After a 17-year war on jet subsidies, the United States and the European Union want a truce. Aviation News


People familiar with the matter said that the United States and Europe are stepping up efforts to reach an agreement to end the 17-year-old aircraft subsidy dispute, but may reach a long truce in the recent tariff war.

The agreement to end or suspend the world’s largest corporate trade dispute will ease dozens of other industries affected by the tit-for-tat tariffs that were suspended in March. If there is no progress, they will face a new trade war within a few weeks.

U.S. Trade Representative Katherine Tai discussed the dispute in the first face-to-face meeting with EU Trade Representative Valdis Dombrovskis before the US-EU summit on Tuesday. She will travel to the UK on Wednesday.

The European Commission and the United States, which oversee EU trade policy, are eager to find a solution when the current transatlantic tariff moratorium ends on July 11.

The two parties have been aiming at two treaties-one between the United States and the European Union, one the original contracting parties, and the other between Washington and London after the United Kingdom withdraws from the European Union-new basic rules on aerospace.

One of the people familiar with the matter said that unless a detailed agreement is reached, they can choose a suspension agreement that will delay the resumption of tariffs for several years, but a final decision has not yet been reached.

Reset relationship

After four years of turmoil under former President Donald Trump, US President Joe Biden promised to re-establish relations with European partners.

Trade experts say that reaching an agreement to freeze jet aircraft subsidies conflicts, some of which have been cancelled or eased, will give both parties more time to focus on broader agendas, such as concerns about China’s state-driven economic model.

Since 2019, the United States and the European Union have won partial victories in the World Trade Organization (WTO) due to unfair assistance to aircraft manufacturers Boeing and Airbus, imposing tariffs on goods worth $11.5 billion.

Since the United States withdrew from the 1992 aircraft subsidy agreement and brought the European Union into the WTO in 2004, the dispute has been delayed, claiming that Airbus has managed to equal Boeing’s jet market share, partly because of government loan subsidies.

The EU counterclaimed its so-called unfair R&D support and preferential tax subsidies to Boeing.

People familiar with the matter said that in a potential key breakthrough, the United States played down its opposition to Airbus’s future public lending principles, but insisted that they must be clearly market-based and notified in advance.

But they added that there are still obstacles to the extent to which this can effectively allow Washington to approve or block European projects. The EU strongly opposes any veto by the United States.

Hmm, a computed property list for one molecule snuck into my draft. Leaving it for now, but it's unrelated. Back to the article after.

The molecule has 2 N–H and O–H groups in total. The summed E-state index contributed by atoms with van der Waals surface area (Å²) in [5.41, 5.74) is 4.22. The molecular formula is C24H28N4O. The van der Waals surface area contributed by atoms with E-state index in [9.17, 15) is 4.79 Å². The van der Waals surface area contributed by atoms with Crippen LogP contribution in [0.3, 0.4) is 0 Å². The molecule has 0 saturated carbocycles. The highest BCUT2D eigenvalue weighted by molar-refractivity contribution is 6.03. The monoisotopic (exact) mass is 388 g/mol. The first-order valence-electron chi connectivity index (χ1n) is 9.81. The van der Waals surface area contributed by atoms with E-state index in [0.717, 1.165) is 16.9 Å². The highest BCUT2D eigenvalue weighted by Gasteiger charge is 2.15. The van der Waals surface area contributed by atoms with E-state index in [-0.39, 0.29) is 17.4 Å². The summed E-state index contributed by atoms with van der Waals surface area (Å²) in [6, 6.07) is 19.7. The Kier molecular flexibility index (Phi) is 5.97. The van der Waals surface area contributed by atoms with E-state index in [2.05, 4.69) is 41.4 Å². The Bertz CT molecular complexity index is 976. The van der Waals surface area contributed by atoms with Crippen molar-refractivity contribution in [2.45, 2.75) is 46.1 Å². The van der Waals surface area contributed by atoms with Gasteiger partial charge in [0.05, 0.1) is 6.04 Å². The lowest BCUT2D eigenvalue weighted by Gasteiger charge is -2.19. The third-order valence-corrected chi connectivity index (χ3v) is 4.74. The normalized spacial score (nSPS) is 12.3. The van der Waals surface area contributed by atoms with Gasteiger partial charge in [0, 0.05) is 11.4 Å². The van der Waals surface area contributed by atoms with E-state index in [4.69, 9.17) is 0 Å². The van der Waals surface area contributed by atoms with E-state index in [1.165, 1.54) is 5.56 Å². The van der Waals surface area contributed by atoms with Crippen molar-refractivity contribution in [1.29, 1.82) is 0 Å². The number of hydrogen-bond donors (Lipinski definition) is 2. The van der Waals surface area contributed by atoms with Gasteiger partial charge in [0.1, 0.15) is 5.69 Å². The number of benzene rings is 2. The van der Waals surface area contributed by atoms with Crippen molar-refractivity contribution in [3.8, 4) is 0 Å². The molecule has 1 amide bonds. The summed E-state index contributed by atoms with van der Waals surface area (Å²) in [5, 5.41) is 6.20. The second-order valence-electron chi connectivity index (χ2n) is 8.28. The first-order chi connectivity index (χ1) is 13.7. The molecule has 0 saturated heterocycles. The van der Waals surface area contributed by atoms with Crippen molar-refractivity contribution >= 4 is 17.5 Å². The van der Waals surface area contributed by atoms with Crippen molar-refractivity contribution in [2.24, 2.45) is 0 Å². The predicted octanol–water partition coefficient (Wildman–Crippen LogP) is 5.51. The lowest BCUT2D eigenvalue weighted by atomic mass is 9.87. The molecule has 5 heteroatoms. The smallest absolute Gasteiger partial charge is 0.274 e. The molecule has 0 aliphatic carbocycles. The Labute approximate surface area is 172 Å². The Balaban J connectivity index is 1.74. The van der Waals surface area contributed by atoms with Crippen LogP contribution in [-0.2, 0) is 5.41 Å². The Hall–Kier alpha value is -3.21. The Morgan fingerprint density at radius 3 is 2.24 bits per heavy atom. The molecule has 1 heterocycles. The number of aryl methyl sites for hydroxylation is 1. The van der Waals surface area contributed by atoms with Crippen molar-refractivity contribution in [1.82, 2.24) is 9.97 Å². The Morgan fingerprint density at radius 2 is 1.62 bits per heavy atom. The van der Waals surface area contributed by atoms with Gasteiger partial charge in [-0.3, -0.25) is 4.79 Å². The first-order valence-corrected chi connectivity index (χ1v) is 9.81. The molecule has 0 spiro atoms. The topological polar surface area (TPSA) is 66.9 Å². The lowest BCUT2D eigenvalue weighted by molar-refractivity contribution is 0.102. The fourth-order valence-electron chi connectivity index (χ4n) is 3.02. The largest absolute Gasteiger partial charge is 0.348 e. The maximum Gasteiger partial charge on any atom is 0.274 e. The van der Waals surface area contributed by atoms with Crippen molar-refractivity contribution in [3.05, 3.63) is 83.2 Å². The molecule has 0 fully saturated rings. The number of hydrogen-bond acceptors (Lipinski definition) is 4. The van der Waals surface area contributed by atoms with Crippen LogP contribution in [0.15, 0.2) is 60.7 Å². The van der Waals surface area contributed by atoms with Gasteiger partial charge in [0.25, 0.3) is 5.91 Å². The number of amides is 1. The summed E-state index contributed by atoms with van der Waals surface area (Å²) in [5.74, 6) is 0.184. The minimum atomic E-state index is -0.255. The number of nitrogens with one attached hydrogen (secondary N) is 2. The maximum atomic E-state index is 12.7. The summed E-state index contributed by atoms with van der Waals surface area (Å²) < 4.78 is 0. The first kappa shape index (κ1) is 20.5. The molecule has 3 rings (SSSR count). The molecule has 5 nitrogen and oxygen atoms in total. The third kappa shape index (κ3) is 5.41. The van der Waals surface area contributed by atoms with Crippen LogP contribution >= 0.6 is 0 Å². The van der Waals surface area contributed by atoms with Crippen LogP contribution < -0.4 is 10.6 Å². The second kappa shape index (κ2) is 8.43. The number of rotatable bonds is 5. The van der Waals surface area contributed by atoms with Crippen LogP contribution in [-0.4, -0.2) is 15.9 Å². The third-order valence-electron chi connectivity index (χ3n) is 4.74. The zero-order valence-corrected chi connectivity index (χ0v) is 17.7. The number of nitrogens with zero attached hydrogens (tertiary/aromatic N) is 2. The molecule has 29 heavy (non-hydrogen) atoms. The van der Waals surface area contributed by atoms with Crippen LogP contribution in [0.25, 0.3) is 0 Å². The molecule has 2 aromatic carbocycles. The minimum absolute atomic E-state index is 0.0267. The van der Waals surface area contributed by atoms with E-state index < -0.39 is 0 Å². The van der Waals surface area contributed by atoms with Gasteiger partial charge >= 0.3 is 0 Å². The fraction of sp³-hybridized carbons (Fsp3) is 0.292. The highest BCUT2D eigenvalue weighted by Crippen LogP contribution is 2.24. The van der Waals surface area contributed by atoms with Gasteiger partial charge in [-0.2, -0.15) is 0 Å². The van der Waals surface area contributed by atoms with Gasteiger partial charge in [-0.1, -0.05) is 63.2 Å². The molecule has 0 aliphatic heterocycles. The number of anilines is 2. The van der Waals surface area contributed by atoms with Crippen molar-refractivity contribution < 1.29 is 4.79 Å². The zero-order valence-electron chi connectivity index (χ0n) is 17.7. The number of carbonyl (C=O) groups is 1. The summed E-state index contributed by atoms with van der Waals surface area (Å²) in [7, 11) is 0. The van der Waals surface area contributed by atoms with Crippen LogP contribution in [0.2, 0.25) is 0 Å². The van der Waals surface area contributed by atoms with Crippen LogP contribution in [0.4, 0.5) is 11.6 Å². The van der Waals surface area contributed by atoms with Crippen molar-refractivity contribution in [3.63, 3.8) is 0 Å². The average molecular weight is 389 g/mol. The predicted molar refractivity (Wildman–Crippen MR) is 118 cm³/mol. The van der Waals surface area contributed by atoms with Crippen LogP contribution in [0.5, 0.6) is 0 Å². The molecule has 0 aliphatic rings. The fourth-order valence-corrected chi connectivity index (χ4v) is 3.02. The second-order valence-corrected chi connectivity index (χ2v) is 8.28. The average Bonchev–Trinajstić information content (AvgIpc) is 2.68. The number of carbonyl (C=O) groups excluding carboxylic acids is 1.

More important is the benchmark used when deciding whether the interest on any future loan is compatible with the market.

According to the 1992 subsidy agreement, one-third of a project can be funded by direct government support, such as loans and indirect R&D support for liquidation, up to 4% of the company’s revenue.

One option is to re-examine the framework and replace subsidy quotas and new caps on indirect R&D support with market rules.

None of the parties agreed to comment on the talks.

China’s “Radar”

Former U.S. Trade Representative Robert Lighthizer once suggested that the U.S. and the European Union join forces to fight China’s aircraft subsidies [File: Elijah Nouvelage/Bloomberg]

In December 2020, Robert Lighthizer, the outgoing U.S. trade representative, told Reuters that the United States and Europe should cooperate to oppose China’s future use of aerospace subsidies.

Two people familiar with the matter said that the United States has conducted a joint review of aerospace funding from non-market economies such as China.

“There is no doubt that the rise of China’s aircraft industry is… as we all know, it is well known,” Marjorie Jolins, senior vice president of the U.S. Chamber of Commerce, said on Monday, noting what she referred to as China’s “substantial subsidies.”

Like the United States, the European Union has disputes with Beijing on trade and security issues this year. But its 27 countries may find it difficult to reach consensus on topics such as aerospace.

For example, in April, Hungary prevented the European Union from making a statement criticizing China’s new Hong Kong security law, sparking a debate about the right of member states to veto the EU’s foreign policy.

The Chinese Embassy in Washington did not immediately comment.

Complications of Brexit

Brexit also complicates negotiations.

In December of last year, the United Kingdom and the United States nearly reached an aerospace agreement, which may force Brussels to take part in its own negotiations with Washington.

But several sources said it collapsed due to British employment concerns, and was eventually replaced by political interference surrounding the unrest in Washington in January. A British official said that a balanced agreement could not be reached at that time.

Britain’s ability to negotiate trade agreements independently of the European Union is at the core of its new “Global Britain” position. But its flexibility at Airbus is limited by its role as one of the four core countries in which the aircraft manufacturer participates, predating its accession to the European Union.

Airbus, which has 14,000 employees in the UK, made it clear that if the UK abandons the aerospace industry, jobs may be transferred abroad.





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